Scientists see brains 'de-ageing' in people who adopt a popular diet

Scientists see brains 'de-ageing' in people who adopt a popular diet

People in the trial lost an average of about 2.3kg by eating a Mediterranean diet


The biological age of our brains is a health factor that many people neglect – but as young people these days are expected to live longer than ever, it’s getting more and more important.

It turns out that switching to a diet full of fresh vegetables and low in processed foods could do wonders for what’s going on up there, new research has found.

According to a team of scientists from universities in Israel, Germany and the US, eating a Mediterranean diet rich in vegetables, seafood and whole grains can slow the signs of accelerated brain ageing which are typically seen in obese patients.

Sign up to our free Indy100 weekly newsletter

Scans taken after 18 months showed the participants’ brain age appeared almost nine months younger than expected, compared to estimates of their brain’s chronological age.

The study involved imaging the brains of 102 people who were taking part in a larger clinical trial. Scans were taken at the beginning, and again after 18 months, along with tests of liver function, cholesterol levels and body weight.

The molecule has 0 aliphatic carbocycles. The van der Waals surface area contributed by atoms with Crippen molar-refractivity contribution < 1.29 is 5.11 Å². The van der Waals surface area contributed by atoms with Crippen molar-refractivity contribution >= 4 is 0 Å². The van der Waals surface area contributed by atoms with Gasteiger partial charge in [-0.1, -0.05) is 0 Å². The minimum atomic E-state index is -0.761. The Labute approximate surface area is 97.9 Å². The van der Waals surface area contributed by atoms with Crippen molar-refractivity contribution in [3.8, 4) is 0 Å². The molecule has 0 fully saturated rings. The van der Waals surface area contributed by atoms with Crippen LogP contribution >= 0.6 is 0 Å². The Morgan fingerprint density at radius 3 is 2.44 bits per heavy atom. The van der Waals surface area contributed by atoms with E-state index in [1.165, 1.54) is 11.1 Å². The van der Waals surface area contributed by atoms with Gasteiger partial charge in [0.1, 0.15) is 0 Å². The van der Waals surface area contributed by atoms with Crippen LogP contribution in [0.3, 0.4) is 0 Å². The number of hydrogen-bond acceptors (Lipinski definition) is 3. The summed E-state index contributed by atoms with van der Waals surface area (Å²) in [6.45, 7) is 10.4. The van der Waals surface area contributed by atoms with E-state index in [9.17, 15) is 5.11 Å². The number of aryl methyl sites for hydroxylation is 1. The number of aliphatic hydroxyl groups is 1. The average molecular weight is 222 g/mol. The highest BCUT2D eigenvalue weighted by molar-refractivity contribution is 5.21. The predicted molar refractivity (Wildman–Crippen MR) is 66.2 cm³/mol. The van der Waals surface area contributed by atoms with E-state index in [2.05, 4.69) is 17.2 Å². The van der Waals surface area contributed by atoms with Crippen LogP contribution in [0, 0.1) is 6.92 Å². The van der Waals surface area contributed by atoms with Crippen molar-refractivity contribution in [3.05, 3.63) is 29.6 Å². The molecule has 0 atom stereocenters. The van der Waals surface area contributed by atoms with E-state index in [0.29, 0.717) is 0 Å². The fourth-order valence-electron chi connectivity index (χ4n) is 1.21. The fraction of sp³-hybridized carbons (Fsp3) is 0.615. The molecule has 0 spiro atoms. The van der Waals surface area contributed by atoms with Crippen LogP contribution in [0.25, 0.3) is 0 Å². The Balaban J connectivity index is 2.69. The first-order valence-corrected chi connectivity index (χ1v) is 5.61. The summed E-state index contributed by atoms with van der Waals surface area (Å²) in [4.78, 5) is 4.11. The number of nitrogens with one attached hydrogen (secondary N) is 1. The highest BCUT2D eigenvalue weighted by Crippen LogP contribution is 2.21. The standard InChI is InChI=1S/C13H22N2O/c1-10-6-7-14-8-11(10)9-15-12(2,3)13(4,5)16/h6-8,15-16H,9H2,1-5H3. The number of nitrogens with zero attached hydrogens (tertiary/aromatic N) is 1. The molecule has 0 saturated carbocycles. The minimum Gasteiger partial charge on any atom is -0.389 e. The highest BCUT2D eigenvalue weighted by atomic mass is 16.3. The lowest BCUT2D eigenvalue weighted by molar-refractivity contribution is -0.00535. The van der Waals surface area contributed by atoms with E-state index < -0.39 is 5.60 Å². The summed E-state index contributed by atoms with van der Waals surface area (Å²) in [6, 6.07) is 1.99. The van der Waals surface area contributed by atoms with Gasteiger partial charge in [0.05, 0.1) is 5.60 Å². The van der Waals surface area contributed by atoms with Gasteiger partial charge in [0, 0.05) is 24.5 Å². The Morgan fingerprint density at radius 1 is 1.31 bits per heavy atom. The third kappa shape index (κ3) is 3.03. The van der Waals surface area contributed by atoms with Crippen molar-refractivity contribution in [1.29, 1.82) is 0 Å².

Groups ate one of three diets: a Meditterranean diet of nuts, fish and chicken instead of red meat, a similar diet but with a few added extras like green tea, or a diet based on healthy dietary guidelines.

Brain age estimates were based on an algorithm that had been trained using brain scans from a separate group of nearly 300 people.

People in the trial lost an average of about 2.3kg. For every 1 percent of body weight lost after following a set diet, the participants’ brains appeared about nine months younger than their chronological age.

However, it is still unknown whether changes in brain age actually translates to improvements in brain function.

"Our study highlights the importance of a healthy lifestyle, including lower consumption of processed food, sweets, and beverages, in maintaining brain health," said neuroscientist Gidon Levakov of Ben-Gurion University of the Negev in Israel.

The study was published in eLife.

Have your say in our news democracy. Click the upvote icon at the top of the page to help raise this article through the indy100 rankings.

The Conversation (0)